JACKSON — Eco Tour Adventures wildlife safari guide Josh Metten spotted a common raven with a metallic band clamped onto its right foot while wildlife watching north of Blacktail Butte.

Knowing that such bands contain clues to a bird’s life history, he snapped a picture Aug. 11 of the perched black corvid.

Then Metten passed the image to Teton Raptor Center Research Director Bryan Bedrosian. The avian biologist didn’t even need to make out the band number to know that it belonged to an animal that’s long in the tooth, er, beak.

The style of band dated to Bedrosian’s graduate studies in the early 2000s, and it was a type that he stopped using more than 14 years ago. The bird, therefore, had to be at least that old, which would make it the second-oldest wild raven on record, according to the U.S. Geological Survey Bird Banding Laboratory’s longevity records.

Although seeing the former research subject still alive and looking well was unexpected, it’s actually just the latest of several reports that have trickled in to Bedrosian this summer. Another sighting turned up what’s now considered the third-oldest wild raven on record.

Remarkably, Bedrosian trapped and banded approximately 1,200 Jackson Hole ravens between 2002 and 2014, but what became of almost all those birds has remained a mystery until now.

“I’ve only had maybe a half a dozen returns of all the birds,” Bedrosian said. “Interestingly enough, I’ve had four returns just this summer.

“I never thought I would have to wait 15 years or so to start getting readings.”

Although the second- and third-oldest known wild ravens are now technically onetime Jackson Hole residents, it’s highly doubtful that they’re actually anywhere near the oldest wild ravens to fly this Earth. In captivity, the intelligent larger cousin of the crow can surpass 30 years of age, Bedrosian said.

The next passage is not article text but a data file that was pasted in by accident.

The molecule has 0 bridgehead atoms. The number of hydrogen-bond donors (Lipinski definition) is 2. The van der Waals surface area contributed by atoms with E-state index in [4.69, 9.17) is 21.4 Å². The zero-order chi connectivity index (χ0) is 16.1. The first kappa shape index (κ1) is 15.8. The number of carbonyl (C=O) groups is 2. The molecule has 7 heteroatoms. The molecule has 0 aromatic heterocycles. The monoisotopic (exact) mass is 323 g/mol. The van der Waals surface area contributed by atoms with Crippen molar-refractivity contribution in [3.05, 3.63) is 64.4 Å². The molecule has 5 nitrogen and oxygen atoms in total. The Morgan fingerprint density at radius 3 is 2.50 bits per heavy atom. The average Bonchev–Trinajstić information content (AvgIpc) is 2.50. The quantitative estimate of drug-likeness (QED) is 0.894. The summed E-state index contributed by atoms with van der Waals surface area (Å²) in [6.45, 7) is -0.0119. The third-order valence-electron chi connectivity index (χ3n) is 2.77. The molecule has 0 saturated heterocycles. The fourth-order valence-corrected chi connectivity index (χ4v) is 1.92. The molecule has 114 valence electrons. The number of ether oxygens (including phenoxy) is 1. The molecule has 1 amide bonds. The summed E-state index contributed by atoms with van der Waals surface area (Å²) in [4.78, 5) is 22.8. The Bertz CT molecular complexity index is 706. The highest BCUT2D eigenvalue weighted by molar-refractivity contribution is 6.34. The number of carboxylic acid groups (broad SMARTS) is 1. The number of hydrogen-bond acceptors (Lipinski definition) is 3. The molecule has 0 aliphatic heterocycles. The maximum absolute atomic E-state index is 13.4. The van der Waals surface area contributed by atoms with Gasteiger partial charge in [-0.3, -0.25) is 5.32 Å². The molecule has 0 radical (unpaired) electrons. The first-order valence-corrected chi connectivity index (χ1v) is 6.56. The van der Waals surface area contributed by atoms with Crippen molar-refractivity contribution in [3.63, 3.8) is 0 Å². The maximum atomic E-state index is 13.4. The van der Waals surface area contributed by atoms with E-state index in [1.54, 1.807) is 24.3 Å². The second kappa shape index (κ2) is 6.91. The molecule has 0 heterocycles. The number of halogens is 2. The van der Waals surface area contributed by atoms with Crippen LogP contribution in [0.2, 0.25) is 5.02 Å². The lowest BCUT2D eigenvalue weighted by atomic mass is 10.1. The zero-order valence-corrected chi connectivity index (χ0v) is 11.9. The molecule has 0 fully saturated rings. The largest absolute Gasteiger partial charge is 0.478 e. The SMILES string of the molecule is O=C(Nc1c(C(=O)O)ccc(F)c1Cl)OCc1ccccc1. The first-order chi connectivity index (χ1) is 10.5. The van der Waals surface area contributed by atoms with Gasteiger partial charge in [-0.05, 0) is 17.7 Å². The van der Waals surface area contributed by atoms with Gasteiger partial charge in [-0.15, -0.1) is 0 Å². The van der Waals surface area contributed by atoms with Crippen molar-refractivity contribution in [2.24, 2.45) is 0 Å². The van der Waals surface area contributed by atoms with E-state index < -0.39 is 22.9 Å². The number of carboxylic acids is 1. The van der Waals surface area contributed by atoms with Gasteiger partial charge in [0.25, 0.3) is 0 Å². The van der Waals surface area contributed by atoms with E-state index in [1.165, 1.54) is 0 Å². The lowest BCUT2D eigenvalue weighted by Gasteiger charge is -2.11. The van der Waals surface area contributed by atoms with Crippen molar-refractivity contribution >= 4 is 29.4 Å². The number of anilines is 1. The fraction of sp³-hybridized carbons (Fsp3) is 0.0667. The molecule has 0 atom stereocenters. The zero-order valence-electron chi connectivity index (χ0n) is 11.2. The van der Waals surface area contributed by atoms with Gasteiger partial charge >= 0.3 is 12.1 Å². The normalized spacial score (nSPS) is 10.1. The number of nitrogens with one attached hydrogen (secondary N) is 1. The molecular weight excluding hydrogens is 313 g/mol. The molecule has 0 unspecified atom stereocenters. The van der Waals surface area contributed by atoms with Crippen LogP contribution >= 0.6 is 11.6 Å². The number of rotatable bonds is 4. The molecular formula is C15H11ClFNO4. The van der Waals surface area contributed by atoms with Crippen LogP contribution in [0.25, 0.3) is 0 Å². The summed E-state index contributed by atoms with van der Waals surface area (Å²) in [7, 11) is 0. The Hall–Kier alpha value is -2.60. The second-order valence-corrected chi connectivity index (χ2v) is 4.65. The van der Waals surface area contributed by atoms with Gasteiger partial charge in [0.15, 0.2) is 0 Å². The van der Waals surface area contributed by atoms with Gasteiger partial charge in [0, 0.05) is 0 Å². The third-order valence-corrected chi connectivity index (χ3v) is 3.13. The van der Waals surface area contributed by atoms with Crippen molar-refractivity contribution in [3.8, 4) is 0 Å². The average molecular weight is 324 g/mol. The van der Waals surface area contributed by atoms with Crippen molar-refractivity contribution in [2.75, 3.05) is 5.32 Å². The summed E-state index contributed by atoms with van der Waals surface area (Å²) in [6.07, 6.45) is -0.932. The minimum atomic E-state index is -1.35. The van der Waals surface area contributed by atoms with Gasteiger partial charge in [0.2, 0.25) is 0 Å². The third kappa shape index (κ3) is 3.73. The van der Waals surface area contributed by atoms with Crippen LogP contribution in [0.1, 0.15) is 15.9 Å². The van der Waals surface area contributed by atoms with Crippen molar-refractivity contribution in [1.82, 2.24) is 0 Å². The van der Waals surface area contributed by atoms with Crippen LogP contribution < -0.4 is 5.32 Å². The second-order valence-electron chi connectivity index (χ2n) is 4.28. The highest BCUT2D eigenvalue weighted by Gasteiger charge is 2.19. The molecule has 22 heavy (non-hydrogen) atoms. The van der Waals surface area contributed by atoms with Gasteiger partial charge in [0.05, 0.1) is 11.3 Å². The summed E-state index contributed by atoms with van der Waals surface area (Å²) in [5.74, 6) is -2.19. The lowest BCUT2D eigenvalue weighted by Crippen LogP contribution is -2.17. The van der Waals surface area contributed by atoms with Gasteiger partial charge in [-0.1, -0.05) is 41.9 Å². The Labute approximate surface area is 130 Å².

There are likely two factors that explain why there haven’t been older wild ravens documented. One, not a lot have been banded by researchers, he said. Second, ravens wear down and pick off their bands, a product of how much they walk around on abrasive surfaces like crusted snow and talus. This wear, combined with their penchant for picking up shiny things — including jewelry that adorns their own legs — equates to bye bye bird bands.

Those factors make it hard to document the oldest wild ravens around. Given those limitations, the bird banding lab lists the oldest known wild raven as a 22-year-old bird found dead in Nova Scotia some 18 years ago.

The third-oldest wild raven, according to that list, was the Bedrosian research bird whose band was reported this summer. The band was called in by a Washington state biologist who has been working with ravens in Yellowstone National Park.

“It turns out that one of the birds they just tagged is breeding with one of my birds from 13 years ago,” Bedrosian said.

Bedrosian couldn’t say with certainly which bird it was, because the band number was faded, but he was “pretty sure” that it was a raven he picked up as a juvenile back in 2006 at the Teton County Fairgrounds. Like the raven Metten spotted, it was aged based on when he stopped using the style of band.

The local raven dispersing and making its home around 100 straight-line miles away in Yellowstone’s Northern Range wasn’t exactly expected.

“Kind of nuts,” Bedrosian said.

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